longer, but many learn well in one year.
The market is full of canned curricula. In the early years of homeschooling, conventional
mass education textbook-workbook curricula were largely transferred into homes as is. Some
of the worst of these that destroy creativity are little more than stacks of workbooks taken
one by on "at the student's pace" but often under pressure. To their credit the unschoolers
were the only ones besides us that found ways to break away from these. Then there came the
videos which were right out of the classroom, again using mass education methods.
Now I hear about E.D. Hirsch's Core Knowledge Series which tell what each student
should know at each level - like taking a loaf of bread, representing all the knowledge expected
to be learned in 12 years and cutting it into 12 slices, one slice each year from age 6 to
18. He believes that there is an extensive body of school-based background knowledge that is
necessary as a foundation for communication and participation in society. Creativity is wasted.
Another offers a self-teaching curriculum with 12 years of education on 22 CD-ROMs
along with a set of Saxon math books with which the children "teach themselves."
This was developed by the father of six children after his wife died. It takes five hours a
day, six days a week and ten full months of the year, but little or no teacher time, though
the author spends an average of 15 minutes a day correcting grammar and spelling errors on
the on-page essay each child is required to write daily on a subject that interests him. There
is no formal Bible teaching, though they have a family Bible reading before bed each evening.
Parts of some of the above curricula could be useful as resources with any program,
but what exactly is the real problem with them? Basically they are designed for mass education:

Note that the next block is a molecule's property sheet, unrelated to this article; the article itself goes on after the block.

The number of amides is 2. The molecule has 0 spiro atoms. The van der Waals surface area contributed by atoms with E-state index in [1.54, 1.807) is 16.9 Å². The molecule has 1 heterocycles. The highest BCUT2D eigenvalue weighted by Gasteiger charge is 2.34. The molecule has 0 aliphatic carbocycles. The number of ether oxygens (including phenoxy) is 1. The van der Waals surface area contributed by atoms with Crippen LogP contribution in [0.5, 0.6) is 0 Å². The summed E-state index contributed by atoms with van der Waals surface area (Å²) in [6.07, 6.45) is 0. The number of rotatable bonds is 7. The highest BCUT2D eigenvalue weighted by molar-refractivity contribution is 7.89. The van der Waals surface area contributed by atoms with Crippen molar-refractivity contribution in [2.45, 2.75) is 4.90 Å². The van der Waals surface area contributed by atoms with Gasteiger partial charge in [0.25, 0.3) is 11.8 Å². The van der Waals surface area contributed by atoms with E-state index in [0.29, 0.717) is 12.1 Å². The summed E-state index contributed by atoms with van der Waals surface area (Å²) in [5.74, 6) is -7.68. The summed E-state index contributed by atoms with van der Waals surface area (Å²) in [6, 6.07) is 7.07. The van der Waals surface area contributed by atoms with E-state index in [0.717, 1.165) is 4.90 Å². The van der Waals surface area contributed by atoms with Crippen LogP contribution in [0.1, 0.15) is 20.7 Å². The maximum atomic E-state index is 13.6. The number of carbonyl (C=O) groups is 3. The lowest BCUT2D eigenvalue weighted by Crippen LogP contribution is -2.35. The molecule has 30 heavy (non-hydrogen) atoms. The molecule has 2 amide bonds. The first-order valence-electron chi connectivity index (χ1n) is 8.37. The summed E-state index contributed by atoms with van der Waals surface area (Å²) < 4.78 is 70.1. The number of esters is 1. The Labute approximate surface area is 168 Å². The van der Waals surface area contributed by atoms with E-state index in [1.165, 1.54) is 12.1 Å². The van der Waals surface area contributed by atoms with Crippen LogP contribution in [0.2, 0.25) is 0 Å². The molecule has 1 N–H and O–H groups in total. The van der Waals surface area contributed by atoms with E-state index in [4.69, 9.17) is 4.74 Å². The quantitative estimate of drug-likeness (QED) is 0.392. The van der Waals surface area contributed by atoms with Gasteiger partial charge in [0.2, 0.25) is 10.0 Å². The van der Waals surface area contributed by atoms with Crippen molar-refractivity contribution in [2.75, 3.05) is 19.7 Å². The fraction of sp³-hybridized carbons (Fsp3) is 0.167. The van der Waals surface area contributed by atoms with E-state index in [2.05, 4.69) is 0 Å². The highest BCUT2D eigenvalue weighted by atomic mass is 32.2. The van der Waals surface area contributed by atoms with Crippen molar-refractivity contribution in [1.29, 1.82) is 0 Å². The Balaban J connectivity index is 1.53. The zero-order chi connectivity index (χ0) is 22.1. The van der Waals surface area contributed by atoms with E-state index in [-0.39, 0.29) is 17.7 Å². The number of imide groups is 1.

one size fits all.
First, they do not consider individual differences - the readiness of the child,
different learning styles and personalities such as we design individually in our custom-made
Second, they do not promote creativity which is squelched by conformity to a rigid
And third, although an author may fell that his children are developing thinking
skills, especially through the problem-solving exercises in two hours of Saxon math, we wonder
how practicable this is with little or no give and take or personal association. Christ offers
an excellent example in preparing His disciples to think. He asked them many questions, answered
their questions, told them parables, provided object lessons by His example as He dealt with
others, and taught them by close association with Himself, so that they became like Him in
mind and character.
Here is great teaching, whether or not you are a Christian. Always keep in mind
that, "It is not the highest work of education to communicate knowledge merely, but to
impart that vitalizing energy which is received through the contact of mind with mind, and
soul with soul. It is only life that can beget life." - Desire of Ages, p.250